Unpaused: Naya Safar Web Review – Pause, play; you’ll suffer not

Unpaused: Naya Safar Web Review - Pause, play; you’ll suffer not

Unstoppable: New Safari
On: Amazon Prime Video
Directors: Nupur Asthana, Ayyappa KM, Ruchir Arun, Shikha Maken, Nagraj Manjule
Cast: Shreya Dhanwantri, Geetanjali Kulkarni
Rating: 3/5

I remember the first season of this topical anthology aired on Amazon Prime Video in December 2020. Most of us believed that then the worst of COVID-19 was behind us.

Surprised to appreciate individual filmmakers/entities for pulling off highly capable, professional short films as a feature-length anthology, approx. It felt like a visual novelty of sorts. While the world was barely exiting the lockdown.

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This second, equally accomplished compilation, similarly set during the pandemic, is apparently about a ‘second wave’. This happened less than six months after the first halt. A deadly disaster that affected practically every Indian household, in some form or the other. Such that no event in recent history can arguably match.

And that this compilation does a fair job with sympathetically fictionalized and calmly surveyed. Putting the right characters and stories in place to match different worlds, targeted differently by the same virus, depending on the circumstances that define their lives.

Whether it was in the first episode: A young, double income, no kids (DINK) couple, going about their day, who by then had become a fully adjustable, professional general known as “Work From Home” ( WFH). ) – a term that actually meant working on weekends, previously for troubled employees.

Apart from the usual terms and conditions of an isolated life, the young WFH, the splendid lead the way between the married couple- Shreya Dhanwantri, Priyanshu Painyuli, just watching each other on screen, couldn’t be written in a script Hai- Nupur Asthana’s The Couple also sheds light on how some employers behaved when the chips were down.

Even more downsizing now. The complex problem of unemployment corona. The disregard for human issues is obviously a bigger problem than the virus itself. Because there is no vaccine against it.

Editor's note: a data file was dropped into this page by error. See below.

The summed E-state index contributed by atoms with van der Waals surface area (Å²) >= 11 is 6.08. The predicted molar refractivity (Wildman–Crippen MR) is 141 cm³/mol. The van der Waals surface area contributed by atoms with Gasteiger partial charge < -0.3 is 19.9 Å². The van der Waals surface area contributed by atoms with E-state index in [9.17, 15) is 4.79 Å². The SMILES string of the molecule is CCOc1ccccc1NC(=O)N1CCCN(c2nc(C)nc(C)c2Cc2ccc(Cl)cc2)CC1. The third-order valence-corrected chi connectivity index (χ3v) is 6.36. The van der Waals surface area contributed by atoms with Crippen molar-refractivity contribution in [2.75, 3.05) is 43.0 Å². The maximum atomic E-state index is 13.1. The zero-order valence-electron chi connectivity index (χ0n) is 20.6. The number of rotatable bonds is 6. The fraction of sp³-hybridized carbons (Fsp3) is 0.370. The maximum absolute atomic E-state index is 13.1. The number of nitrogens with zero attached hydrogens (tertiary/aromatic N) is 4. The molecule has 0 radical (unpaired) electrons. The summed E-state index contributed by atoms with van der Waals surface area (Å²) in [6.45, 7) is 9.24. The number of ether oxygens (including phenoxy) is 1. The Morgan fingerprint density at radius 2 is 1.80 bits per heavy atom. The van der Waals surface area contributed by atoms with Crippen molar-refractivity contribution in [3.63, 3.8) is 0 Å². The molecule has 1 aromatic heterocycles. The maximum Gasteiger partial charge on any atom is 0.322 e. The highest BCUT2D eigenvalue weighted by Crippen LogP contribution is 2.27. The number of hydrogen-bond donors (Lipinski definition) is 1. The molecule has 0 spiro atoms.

Some call it simply capitalism. As expressed in this short film, the best of us are reduced to “statistics.” What is not expressed is how only a few billionaires became many times richer than before.

This short can hit home hard, especially for those affected by such HR ‘tough calls’. God knows how many And yet, if you believe, an MBA grad with an engineering degree, losing your job is hardly the same in the pyramid of tragedy as a man who earns a living by burning the dead at a time like this.

This sees the fifth and final episode of this omnibus with the film Vaikunth, directed and starring Nagraj Manjule (Sairat). The signage/graffiti outside the main character’s crematorium reads: “Here the rich and the poor have the same bed (the rich and the poor share the bed here)!”

Booked between these two extreme scenarios – living in a “fantastic prison,” as my little nephew calls it, daily fighting for survival – the filmmakers behind this anthology pan cameras between people who We know they still have to go out and take risks.

Get less in return. In the second episode with the brilliant Geetanjali Kulkarni, Ayyappa playing the role of a teacher in KM’s war room, turns into a temporary health worker, answering desperate calls to the municipal helpline.

Or the courier package for the young delivery boy (Shikha Maken’s Gond Ke Laddu), star-rating in the fourth episode. Or indeed, in the third episode (Ruchir Arun’s Teen Tigra), a bunch of robbers who have nowhere to go with a truck full of loot because there is a lockdown outside.

The ideal way to watch an anthology like Unpaused: The New Journey is to pause enough between the different clickable, 25-minute episodes, soak in the essence of what you’ve caught, and then play the next one. This way, you will not suffer at all.

It does not mean that the movies are of the same quality/merit. Can not be done. Most such compilations are short film contests, with personal favorites, and essentially a film that is universally different. It is a pandemic genre in itself. Not that you let that affect you in any way, but on my list, it’s clearly: E1>E5=E2>E4=E3.

The controversy over whether such an anthology should be classified as a feature film or series certainly remains. In my mind, this is a series, what else. No one sees the feature in five installments.

What equally unites it still, beyond COVID-19 as a central theme, is its approach. It is positive. I mean the response of the filmmakers to the tragedy. And not positive for corona, which is negative for the world. Millions died. We don’t know anyone in this series.

And yet for an eternally soulless race, this series, like much else, serves as an important fictional record for the future. Something I thought we had nothing to do with the Spanish Flu of 1919—rarely mentioned in our history books. They are otherwise full of stories from WWI and India’s independence movement, which apparently did not affect the many nooks and crannies of the planet.

I don’t want to speak too early in January 2021, that this bullshit is nearing its end. But we must watch this fascinating series and save it for now. Everything will be remembered—remembering is important.




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